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Old 6th October 2004, 04:12 PM   #1
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Default Batteries as power-supply filters?

Hi folks,

I was just thinking about battery power supplies, and how many people say they are the ultimate. Of course, the whole charging circuit and duty cycle can be a bit of a pain, so I got wondering about just feeding rectified ac to series batteries in a PS. (See attachment)

Wouldn't this give you all the benefits of a pure battery supply with fewer headaches? Am I wrong in thinking that the batteries would filter out all but the lowest-frequency ripple and give the PS huge reserve?

Is there any reason this wouldn't work?

Dart
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Old 6th October 2004, 04:20 PM   #2
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Default Confused

A bit confused by your series arrangement.

You end up with +24 0 -24, half your voltage coming from the batteries?

What keeps them charged?

With paralell arrangement would basically end up with a car type system. Your rectified current from your alternator in parallel with the battery. How well does that work? (of course not apples to apples b/c the alternator is likely noiser than your AC line to begin with)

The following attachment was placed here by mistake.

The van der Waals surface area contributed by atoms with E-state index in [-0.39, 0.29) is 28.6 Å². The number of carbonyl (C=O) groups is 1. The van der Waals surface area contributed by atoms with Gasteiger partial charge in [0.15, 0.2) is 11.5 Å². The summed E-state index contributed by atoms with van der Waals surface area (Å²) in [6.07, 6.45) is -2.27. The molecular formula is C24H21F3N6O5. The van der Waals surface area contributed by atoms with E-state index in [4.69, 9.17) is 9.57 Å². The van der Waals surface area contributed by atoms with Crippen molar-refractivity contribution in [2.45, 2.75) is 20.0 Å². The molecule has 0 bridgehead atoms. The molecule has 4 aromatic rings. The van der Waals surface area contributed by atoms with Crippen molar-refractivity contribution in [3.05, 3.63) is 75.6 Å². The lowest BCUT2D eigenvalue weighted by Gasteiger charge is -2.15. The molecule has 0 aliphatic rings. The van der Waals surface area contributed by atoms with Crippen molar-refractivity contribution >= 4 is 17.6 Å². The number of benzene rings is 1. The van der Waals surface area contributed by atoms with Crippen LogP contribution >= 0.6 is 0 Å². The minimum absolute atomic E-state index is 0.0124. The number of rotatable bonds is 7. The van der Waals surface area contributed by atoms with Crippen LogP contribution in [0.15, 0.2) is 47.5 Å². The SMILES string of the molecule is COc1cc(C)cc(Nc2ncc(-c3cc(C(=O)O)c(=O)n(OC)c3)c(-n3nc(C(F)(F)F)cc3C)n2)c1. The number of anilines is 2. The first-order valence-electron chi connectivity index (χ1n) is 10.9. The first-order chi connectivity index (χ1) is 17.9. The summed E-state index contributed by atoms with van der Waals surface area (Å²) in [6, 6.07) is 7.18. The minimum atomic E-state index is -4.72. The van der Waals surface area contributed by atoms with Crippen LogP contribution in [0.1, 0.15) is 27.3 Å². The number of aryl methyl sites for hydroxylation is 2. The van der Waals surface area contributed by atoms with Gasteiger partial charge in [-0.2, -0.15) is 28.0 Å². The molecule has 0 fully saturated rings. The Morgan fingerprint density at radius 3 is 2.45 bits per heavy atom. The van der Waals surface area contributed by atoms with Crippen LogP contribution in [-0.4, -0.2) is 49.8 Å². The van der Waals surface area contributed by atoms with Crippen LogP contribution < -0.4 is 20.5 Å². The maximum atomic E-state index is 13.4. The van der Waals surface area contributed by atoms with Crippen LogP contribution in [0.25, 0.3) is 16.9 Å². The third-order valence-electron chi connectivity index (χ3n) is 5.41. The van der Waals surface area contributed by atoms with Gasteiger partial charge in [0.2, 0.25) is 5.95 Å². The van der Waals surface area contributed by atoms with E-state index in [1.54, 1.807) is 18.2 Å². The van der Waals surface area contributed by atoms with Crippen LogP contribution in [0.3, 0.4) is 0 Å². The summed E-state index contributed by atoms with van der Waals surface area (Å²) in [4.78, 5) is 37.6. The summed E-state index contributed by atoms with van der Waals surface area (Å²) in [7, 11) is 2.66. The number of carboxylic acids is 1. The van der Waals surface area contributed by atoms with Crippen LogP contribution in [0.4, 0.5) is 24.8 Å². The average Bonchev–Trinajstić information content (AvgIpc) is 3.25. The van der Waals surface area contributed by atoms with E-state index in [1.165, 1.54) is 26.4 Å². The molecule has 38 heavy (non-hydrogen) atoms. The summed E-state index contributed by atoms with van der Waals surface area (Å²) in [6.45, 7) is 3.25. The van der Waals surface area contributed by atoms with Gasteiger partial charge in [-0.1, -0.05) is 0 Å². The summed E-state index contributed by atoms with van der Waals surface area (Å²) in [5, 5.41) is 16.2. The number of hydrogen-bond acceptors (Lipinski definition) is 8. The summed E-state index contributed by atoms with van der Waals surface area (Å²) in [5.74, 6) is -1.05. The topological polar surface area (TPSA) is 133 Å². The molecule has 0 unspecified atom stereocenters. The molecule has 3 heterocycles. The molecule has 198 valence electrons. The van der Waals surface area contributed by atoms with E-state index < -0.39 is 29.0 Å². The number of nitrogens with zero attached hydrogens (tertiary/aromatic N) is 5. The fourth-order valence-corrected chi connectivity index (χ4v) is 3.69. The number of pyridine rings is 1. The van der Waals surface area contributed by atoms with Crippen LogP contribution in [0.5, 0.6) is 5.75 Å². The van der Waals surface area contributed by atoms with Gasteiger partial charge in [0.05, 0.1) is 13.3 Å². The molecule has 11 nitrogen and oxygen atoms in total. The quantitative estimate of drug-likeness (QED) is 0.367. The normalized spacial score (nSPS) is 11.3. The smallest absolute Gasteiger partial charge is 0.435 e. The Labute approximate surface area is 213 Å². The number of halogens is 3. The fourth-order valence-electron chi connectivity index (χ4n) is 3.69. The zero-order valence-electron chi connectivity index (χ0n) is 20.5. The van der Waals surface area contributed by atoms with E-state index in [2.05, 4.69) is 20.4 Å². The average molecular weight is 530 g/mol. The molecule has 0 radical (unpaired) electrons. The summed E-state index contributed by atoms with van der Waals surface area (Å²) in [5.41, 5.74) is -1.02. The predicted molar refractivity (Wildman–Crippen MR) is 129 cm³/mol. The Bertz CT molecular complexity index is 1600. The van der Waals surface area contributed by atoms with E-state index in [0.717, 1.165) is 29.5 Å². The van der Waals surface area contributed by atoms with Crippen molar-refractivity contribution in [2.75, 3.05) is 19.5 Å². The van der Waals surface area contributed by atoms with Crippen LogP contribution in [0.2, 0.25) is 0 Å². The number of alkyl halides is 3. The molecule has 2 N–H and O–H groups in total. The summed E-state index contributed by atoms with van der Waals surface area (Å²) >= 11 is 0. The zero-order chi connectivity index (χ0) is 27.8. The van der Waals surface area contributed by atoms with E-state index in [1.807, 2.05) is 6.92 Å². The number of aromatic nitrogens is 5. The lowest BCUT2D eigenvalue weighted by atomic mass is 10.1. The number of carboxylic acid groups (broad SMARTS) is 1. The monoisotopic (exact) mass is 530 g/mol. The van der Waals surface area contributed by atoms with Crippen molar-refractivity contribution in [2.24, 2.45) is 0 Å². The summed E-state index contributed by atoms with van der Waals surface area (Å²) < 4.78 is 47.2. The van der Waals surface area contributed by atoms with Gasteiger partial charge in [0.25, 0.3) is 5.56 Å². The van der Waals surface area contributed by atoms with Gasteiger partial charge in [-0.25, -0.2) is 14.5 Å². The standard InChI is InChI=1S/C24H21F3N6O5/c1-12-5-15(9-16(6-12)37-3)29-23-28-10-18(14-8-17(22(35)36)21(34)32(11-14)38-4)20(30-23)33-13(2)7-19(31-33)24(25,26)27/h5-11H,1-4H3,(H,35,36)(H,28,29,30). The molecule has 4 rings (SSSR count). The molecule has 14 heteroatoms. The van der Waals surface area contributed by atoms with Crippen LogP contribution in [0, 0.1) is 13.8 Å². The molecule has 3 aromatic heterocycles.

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Old 6th October 2004, 05:07 PM   #3
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Default Re: Batteries as power-supply filters?

Quote:
Originally posted by Dartagnan
Hi folks,

I was just thinking about battery power supplies, and how many people say they are the ultimate. Of course, the whole charging circuit and duty cycle can be a bit of a pain, so I got wondering about just feeding rectified ac to series batteries in a PS. (See attachment)

Wouldn't this give you all the benefits of a pure battery supply with fewer headaches? Am I wrong in thinking that the batteries would filter out all but the lowest-frequency ripple and give the PS huge reserve?

Is there any reason this wouldn't work?
The batteries need to be wired across your AC supply, not in series with it. In other words, the batteries should be in parallel with the caps you have in your drawing.

This technique can work and was in fact used by Jean Hiraga for his Le Monstre power amplifier.

The batteries work to keep the supply voltage constant as opposed to a plain Jane capacitor-based supply where the voltage across the caps drops as current is drawn from them between refresh cycles.

This tehcnique however still leaves you with the problem of chassis leakage currents and interchassis currents due to the AC portion of the supply which can create noise problems.

se
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Old 6th October 2004, 06:08 PM   #4
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Oops.

I see the error in my thinking. I was forgetting how battery recharging works. How embarrassing.

Thanks for steering me right, guys.
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